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edu180atl: claire logsdon 12.5.11

This weekend I flew to Washington, DC to attend the annual conference of the National Council for the Social Studies.  In addition to touring the Library of Congress and the Supreme Court building, I went to conference sessions on topics ranging from WikiLeaks to the Voting Rights Act of 1965.  Over the weekend I gained a great deal of information to add to the content of the AP Government classes that I teach.  Even more importantly, by being a student again – even if it was only for a weekend – I was reminded of what makes a good teacher.

My favorite session of the weekend was entitled “Preview of the Supreme Court’s 2011-2012 term.”  The facilitator broke us into groups and asked us to consider the facts of one case from the Supreme Court’s calendar this year and then decide how the Court would rule.  The hour flew by because I was engaged with my peers, not passively listening to a lecture.  When it came time to discuss as a large group, the facilitator walked around the room listening to responses and answering questions.  He didn’t bias us with his personal opinion, and he honored each participant’s ideas – even the one person who I thought seemed off base (“there’s no right answer – the Court hasn’t ruled yet”).  No one walked out early.  I left wanting more.  The session was an excellent reminder to me of what a teacher can do to engage his students and how important that is to the learning process.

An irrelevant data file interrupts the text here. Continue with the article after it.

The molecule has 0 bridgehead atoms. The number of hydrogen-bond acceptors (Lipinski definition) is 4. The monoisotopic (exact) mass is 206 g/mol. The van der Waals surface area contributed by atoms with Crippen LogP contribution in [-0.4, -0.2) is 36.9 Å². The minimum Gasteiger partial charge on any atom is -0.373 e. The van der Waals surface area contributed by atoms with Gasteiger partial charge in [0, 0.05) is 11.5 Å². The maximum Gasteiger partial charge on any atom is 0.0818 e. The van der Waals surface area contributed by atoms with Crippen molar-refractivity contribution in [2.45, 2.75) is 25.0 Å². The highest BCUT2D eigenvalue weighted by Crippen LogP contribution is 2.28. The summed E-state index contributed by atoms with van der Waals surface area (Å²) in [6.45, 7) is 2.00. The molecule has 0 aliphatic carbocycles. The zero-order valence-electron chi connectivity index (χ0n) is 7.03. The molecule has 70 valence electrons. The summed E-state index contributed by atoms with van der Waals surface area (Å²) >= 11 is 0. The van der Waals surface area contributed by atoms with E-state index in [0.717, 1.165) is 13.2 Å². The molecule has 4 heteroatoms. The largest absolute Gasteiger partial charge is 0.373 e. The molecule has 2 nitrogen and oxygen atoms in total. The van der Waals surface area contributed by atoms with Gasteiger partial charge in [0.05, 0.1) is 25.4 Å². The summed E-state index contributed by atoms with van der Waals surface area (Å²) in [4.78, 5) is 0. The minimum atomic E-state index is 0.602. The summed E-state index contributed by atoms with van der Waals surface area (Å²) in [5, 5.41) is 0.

Claire Logsdon is a history nerd, trivia lover, Duke basketball fan, and the 12th grade Dean of Students at Holy Innocents’ Episcopal School.

Photo from: http://www.supremecourt.gov/images/slide/8481-11.jpg

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2 Comments Post a comment
  1. Claire, we need to share what you learned with not only your blog subscribers but with our entire faculty. I think those who consistently teach in the manner you describe need to be encouraged to keep up the good work. This is not only the way to engage our students but also the only way they will remember what they need to know. A lecture doesn’t work, we may have had teachers who lectured but the way we remembered what they taught us was through review and rote memorization.

    December 7, 2011
  2. I loved this! Teacher-as-learner is important not only in thinking about the way that your students themselves learn (by putting yourselves in their shoes), but because it does so much to scaffold your relationships with your students when they see you not only as an information provider but as a facilitator and partner in the discovery process. Thanks so much for sharing.

    December 7, 2011

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